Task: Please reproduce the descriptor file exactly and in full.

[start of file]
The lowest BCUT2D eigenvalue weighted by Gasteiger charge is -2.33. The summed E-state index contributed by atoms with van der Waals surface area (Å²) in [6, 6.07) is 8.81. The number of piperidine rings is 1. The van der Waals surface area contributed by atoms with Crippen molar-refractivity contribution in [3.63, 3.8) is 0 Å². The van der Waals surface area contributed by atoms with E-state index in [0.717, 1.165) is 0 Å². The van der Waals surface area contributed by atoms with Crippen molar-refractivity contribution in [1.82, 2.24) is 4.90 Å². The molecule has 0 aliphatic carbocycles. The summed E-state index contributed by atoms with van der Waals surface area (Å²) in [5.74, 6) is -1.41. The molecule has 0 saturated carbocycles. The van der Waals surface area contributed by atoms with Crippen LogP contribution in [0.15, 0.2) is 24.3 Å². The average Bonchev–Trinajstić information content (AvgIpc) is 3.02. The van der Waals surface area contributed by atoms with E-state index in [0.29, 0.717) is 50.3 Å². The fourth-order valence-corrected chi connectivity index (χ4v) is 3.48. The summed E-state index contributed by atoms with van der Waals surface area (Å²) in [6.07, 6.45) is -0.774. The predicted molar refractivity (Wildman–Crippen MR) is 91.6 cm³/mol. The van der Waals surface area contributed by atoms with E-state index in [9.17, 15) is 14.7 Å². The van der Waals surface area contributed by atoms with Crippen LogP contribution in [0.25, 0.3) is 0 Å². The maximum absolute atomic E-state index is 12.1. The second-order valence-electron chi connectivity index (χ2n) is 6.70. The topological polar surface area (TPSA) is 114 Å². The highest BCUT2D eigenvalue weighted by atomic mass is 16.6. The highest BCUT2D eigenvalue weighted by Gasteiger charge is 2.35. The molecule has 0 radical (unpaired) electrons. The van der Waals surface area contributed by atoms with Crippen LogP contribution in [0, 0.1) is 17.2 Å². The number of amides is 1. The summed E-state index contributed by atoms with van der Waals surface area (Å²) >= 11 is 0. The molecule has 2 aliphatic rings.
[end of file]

The lowest BCUT2D eigenvalue weighted by Gasteiger charge is -2.33. The summed E-state index contributed by atoms with van der Waals surface area (Å²) in [6, 6.07) is 8.81. The number of piperidine rings is 1. The van der Waals surface area contributed by atoms with Crippen molar-refractivity contribution in [3.63, 3.8) is 0 Å². The van der Waals surface area contributed by atoms with E-state index in [0.717, 1.165) is 0 Å². The van der Waals surface area contributed by atoms with Crippen molar-refractivity contribution in [1.82, 2.24) is 4.90 Å². The molecule has 0 aliphatic carbocycles. The summed E-state index contributed by atoms with van der Waals surface area (Å²) in [5.74, 6) is -1.41. The molecule has 0 saturated carbocycles. The van der Waals surface area contributed by atoms with Crippen LogP contribution in [0.15, 0.2) is 24.3 Å². The average Bonchev–Trinajstić information content (AvgIpc) is 3.02. The van der Waals surface area contributed by atoms with E-state index in [0.29, 0.717) is 50.3 Å². The fourth-order valence-corrected chi connectivity index (χ4v) is 3.48. The summed E-state index contributed by atoms with van der Waals surface area (Å²) in [6.07, 6.45) is -0.774. The predicted molar refractivity (Wildman–Crippen MR) is 91.6 cm³/mol. The van der Waals surface area contributed by atoms with E-state index in [9.17, 15) is 14.7 Å². The van der Waals surface area contributed by atoms with Crippen LogP contribution in [0.25, 0.3) is 0 Å². The maximum absolute atomic E-state index is 12.1. The second-order valence-electron chi connectivity index (χ2n) is 6.70. The topological polar surface area (TPSA) is 114 Å². The highest BCUT2D eigenvalue weighted by atomic mass is 16.6. The highest BCUT2D eigenvalue weighted by Gasteiger charge is 2.35. The molecule has 0 radical (unpaired) electrons. The van der Waals surface area contributed by atoms with Crippen LogP contribution in [0, 0.1) is 17.2 Å². The number of amides is 1. The summed E-state index contributed by atoms with van der Waals surface area (Å²) >= 11 is 0. The molecule has 2 aliphatic rings.